20 Burst results for "Shirley Weber"
"shirley weber" Discussed on NewsRadio KFBK
"This opportunity make you proud by being a fierce advocate for working families throughout the state of California, Angela the voice and I just For the honor. Padilla is an M I T graduate with a degree in engineering and was the Los Angeles City Council president before becoming California's secretary of state in 2015, Here's Governor Newsome, first of them character, decency, integrity. Great intellect and mighty After all on it's someone I called as a friend. Ideas. Replacement as secretary of state will be San Diego Assemblywoman Shirley Weber, and we have more from her right now is something woman. Shirley Weber, California's new secretary of state, says that her father taught her the importance of voting at a young age for years on 45th and Broadway was a polling place of Los Angeles for that particular precinct. My dad was so proud. My mom was so proud and as a family we knew on election Day go through the back door because people are both in the living room. Weber will become the first African American to serve as California's secretary of state. Sacramento is gearing up for a project that will close six miles of road two cars, leaving them open for cycling and walking. The move is part of the project called Slow and Active Streets. The project aims to promote physical and mental health while reducing greenhouse gas emissions. It will be tested near William's Land Park from Freeport Boulevard to land Park drive. The city is still working on identifying which streets will close and new traffic safety laws are set to go into effect in the new year. KFBK Sneak Emma got his breaks down just a few of them starting January. 1st. A new law will prevent those who break into a car to rescue a child from being faced with civil or criminal liability. For trespassing or damages. It only applies if the child is six years old or younger, and is in immediate danger from heat called lack of ventilation or other dangerous conditions. Another law will add a point to the driver's record of anyone who violates the hands free law for a second time within 36 months of a prior conviction. Make him a girl. His news and 93.1 kfbk. Okay, so Brexit is fast approaching UK European Union getting close on a deal after months of tense negotiations. In fact, the deal is expected to be announced sometime today. While we were expecting it, maybe, like a week or two ago, and then they delayed it. And they said We need to talk a little bit further. So this has been dragging on for all right. We're going to talk to Tom Rivers. He's coming up coming up sometime this morning. Little bit, letting the seven o'clock hour. Okay. 5 34 on a Thursday morning area Top national Stories. December's already been the deadliest month of the pandemic. So far. Now doctors are afraid January will be even worse. Doctor. She's job dean of the.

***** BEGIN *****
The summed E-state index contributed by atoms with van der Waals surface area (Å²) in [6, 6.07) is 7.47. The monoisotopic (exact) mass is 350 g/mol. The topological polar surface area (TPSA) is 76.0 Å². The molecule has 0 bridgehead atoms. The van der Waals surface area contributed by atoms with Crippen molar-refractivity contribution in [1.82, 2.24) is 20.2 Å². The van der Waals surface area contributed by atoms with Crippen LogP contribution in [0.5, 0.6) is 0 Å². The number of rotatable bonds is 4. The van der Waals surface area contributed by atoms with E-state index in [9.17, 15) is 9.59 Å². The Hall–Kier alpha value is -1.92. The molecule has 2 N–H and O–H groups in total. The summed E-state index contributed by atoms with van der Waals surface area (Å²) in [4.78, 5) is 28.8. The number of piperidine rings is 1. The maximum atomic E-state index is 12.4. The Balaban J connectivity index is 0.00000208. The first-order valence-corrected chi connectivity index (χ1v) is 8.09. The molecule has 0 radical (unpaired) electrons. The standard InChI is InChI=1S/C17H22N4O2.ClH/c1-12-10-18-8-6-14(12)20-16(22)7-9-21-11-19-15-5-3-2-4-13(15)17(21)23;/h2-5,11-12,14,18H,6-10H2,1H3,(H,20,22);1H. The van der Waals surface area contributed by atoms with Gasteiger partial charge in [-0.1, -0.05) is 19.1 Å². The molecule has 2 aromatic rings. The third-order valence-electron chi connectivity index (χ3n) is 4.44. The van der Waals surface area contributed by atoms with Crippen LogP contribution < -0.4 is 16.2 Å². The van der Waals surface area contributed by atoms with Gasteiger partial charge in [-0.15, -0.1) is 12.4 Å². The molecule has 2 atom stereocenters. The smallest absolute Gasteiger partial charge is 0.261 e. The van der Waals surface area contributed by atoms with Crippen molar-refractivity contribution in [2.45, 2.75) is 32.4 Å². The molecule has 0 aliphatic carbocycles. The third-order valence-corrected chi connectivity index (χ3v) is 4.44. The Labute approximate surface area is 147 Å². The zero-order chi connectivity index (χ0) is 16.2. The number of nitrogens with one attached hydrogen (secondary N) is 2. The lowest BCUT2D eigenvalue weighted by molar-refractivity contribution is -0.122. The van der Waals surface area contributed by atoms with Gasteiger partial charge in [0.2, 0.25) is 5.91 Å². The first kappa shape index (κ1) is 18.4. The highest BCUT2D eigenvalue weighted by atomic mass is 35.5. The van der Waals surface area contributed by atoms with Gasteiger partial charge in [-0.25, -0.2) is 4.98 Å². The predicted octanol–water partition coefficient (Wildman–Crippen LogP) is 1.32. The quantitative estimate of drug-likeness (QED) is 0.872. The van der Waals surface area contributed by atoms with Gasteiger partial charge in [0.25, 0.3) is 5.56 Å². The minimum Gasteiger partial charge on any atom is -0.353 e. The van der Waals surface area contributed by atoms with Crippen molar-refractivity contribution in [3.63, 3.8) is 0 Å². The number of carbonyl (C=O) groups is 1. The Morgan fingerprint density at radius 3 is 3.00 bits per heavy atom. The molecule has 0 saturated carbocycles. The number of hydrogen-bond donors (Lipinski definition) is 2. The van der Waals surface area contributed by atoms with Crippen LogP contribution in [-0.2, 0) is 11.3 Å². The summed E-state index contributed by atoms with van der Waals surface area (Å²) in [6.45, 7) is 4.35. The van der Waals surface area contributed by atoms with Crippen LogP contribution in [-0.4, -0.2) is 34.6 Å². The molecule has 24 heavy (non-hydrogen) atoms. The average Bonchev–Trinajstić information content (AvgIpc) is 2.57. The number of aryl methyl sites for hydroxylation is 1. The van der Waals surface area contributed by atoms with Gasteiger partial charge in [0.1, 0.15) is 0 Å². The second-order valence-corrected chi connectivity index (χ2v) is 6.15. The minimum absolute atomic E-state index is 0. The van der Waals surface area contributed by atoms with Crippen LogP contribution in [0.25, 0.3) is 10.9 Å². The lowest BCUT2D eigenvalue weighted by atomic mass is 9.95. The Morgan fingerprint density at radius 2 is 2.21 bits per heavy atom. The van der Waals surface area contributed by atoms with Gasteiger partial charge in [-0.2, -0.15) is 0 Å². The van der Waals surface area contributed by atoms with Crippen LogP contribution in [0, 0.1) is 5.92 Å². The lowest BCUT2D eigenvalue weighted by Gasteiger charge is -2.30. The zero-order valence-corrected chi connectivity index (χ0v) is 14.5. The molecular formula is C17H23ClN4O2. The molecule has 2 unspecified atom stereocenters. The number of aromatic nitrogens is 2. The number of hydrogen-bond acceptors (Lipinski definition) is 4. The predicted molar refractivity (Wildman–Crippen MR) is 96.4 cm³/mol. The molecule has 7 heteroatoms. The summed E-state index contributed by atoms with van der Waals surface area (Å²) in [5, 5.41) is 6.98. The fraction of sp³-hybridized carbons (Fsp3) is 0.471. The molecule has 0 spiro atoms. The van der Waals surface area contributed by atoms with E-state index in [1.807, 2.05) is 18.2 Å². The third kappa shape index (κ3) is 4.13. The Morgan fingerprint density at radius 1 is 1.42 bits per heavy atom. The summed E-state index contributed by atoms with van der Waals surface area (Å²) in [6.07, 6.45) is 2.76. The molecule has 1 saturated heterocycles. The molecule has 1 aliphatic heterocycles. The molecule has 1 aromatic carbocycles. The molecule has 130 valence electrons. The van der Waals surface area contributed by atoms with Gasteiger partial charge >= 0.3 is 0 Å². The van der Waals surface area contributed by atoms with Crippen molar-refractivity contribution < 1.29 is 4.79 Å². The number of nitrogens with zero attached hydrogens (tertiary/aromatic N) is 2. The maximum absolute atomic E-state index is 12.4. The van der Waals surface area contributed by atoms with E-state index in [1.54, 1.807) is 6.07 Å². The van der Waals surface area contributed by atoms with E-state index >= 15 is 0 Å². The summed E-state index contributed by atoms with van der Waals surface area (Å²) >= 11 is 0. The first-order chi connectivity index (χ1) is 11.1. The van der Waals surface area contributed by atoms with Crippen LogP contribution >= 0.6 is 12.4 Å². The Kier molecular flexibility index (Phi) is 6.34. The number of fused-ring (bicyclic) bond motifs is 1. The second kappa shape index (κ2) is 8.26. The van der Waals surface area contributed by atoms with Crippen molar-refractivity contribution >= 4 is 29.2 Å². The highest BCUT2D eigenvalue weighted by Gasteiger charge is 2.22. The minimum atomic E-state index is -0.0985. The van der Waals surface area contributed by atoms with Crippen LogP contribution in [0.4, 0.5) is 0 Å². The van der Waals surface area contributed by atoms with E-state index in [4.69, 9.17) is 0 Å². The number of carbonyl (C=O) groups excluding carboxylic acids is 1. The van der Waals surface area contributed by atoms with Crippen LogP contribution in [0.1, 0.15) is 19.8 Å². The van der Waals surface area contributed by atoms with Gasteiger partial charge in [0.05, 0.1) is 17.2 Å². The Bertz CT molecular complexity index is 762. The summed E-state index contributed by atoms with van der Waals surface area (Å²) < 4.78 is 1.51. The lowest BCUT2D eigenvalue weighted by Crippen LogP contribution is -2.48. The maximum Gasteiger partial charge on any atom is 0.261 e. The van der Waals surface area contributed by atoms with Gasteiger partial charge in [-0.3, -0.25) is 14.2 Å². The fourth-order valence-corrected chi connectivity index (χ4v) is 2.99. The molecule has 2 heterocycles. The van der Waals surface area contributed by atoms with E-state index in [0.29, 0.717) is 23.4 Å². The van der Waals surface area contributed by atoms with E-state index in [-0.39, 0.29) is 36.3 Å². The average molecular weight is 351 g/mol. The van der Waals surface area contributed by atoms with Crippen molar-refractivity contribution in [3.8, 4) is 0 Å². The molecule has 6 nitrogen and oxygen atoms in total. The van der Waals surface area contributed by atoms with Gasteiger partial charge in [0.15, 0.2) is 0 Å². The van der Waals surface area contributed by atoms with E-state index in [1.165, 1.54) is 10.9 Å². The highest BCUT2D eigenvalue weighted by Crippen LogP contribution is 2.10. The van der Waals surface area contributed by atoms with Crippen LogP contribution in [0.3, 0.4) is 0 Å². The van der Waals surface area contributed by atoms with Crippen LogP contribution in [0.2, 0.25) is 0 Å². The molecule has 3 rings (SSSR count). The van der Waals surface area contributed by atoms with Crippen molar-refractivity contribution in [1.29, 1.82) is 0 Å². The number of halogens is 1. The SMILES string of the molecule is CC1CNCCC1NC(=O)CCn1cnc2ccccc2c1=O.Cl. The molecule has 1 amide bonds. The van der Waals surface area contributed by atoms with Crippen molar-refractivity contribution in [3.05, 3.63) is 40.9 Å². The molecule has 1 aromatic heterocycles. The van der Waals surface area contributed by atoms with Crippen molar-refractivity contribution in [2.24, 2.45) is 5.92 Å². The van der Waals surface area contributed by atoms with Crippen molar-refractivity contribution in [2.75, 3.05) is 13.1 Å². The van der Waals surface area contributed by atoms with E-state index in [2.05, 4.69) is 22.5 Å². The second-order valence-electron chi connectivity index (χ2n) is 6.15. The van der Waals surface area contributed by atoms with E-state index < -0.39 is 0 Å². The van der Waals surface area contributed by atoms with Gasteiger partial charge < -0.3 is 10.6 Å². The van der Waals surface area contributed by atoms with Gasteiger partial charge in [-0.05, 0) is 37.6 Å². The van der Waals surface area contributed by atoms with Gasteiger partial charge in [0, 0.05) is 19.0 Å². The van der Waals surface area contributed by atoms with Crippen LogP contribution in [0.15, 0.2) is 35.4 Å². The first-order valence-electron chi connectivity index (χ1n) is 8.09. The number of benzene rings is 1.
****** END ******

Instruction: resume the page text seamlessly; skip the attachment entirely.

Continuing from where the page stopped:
"shirley weber" Discussed on KCBS All News
"Good morning. It's 8 31 in for Stan Bunger. I'm Dan Mitchinson. Big shakeup in California state politics As Governor Newsome names a new U. S senator and nominates the new secretary of state, all within a matter of hours. KCBS political reporter Doug Sovereign tells us the outgoing secretary Alex Padilla. Is explained his excited to replace Kamila Harris in Washington and become California's first Latino senator. It's political musical chairs, with Senator Kamila Harris, ascending to the vice presidency and now Governor Newsome, choosing Secretary of state Alex Padilla to replace her and nominating Assemblywoman Shirley Weber of San Diego to succeed Padilla on our show, the state of California. Padilla said he's honored and humbled to become a U. S senator and feels the weight of making history is the first Latino Californian to do so completely opportunity to serve and it's what we make of the opportunity that will either help improve people's lives or not, And when I get to the Senate, I know who I'm going to fight for, and that's you know, working families throughout the state of California, DEA said his number one priority will be dealing with the covert 19 pandemic and its economic impact. Unconscionable that we can see. Record levels of the Dow What we're seeing heartbreaking lines that food banks and food pantries throughout the state of California and the country, So ah lot of work to do tow, rebuild the economy and rebuild it in a more equitable fashion. So that every family can achieve their American drink. Buddy acknowledged that some black women, including San Francisco mayor London Breed are disappointed that Governor Newsome didn't choose one of them to succeed Senator Harris, he said. I'll work hard to represent all Californians and doesn't take their reactions. Personally. He could face a more progressive challenger in 2022 when he intends to run for a full six year term. The work ahead isn't gonna get done in the next two years, so I hope to Continue to serve the Honda governor Newsome did nominate a prominent and powerful African American woman Assembly member Weber as Padilla's replacement, Doug Sovereign, KCBS, and this afternoon on the state of California, Doug will be joined live by Oakland Congresswoman Barbara Lay, one of the potential Senate appointees passed over by Governor Newsome. You can hear that at 3 30 on KCBS radio dot com. Around the pandemic. Some of the Bay Area's hardest to communities have also been among the hardest to reach for health officials. KCBS reporter Keith Moon Cockney tells us how One group of local organizers is bridging the gap in East San Jose. Their colleague does every day we received the call email to Bautista getting those calls from her fellow San Jose residents there asking her for information about the pandemic advices..